OH SNAP: Raymond Chandler Pillories Alfred Hitchcock In Letter
via Letters of Note:
In 1950, Alfred Hitchcock hired Raymond Chandler to write the script for his next project, Strangers on a Train. Sounds like a perfect match, right? I mean, I'd see that movie a million times. Chandler had a good track record prior to that, having been nominated for an Academy Award for co-writing the script to James M. Cain's Double Indemnity.
Except Strangers on a Train never came to fruition--at least, not with Chandler's script. Because the legendary film director and the fabled hard-boiled scribe didn't get along. At all. To the point where Chandler was let go from the project and his draft scrapped.
How bad was the relationship? Chandler complained, often, about Hitchcock's willingness to forgo story and logic for dramatic effect. At one point, as Chandler watched Hitchcock getting out of his car, the writer said, “Look at that fat bastard trying to get out of the limousine.” Loudly enough for the director to hear.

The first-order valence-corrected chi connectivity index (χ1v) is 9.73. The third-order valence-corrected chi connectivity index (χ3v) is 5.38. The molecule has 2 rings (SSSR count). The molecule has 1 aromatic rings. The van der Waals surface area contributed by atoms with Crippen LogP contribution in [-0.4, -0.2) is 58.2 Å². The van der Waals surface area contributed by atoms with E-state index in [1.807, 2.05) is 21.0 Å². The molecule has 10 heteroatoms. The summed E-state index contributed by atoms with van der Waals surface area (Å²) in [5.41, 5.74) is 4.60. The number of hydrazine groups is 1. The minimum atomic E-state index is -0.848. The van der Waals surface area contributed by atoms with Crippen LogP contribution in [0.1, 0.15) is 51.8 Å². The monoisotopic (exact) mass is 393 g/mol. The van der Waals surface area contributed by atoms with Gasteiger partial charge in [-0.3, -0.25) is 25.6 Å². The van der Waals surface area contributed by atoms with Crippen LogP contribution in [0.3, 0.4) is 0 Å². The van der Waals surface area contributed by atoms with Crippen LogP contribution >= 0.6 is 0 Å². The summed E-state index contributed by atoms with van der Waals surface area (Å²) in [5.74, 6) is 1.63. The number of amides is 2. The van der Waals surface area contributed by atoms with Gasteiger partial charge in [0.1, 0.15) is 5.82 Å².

While Chandler's experience on Strangers on a Train was the last of his involvement with Hollywood, it wasn't the last he had to say on the project. In a letter to Hitchcock, Chandler wrote, in part:
I could understand you changing your mind about the things you specifically wanted, because some of such changes might have been imposed on you from without. What I cannot understand is your permitting a script which after all had some life and vitality to be reduced to such a flabby mass of clichés, a group of faceless characters, and the kind of dialogue every screen writer is taught not to write—the kind that says everything twice and leaves nothing to be implied by the actor or the camera.
You can read the entire letter at this link.
This is also a good time to note that, if you have a couple of hours to kill, you could do worse than poking around at Letters of Note. It's a near-constant stream of brilliant.
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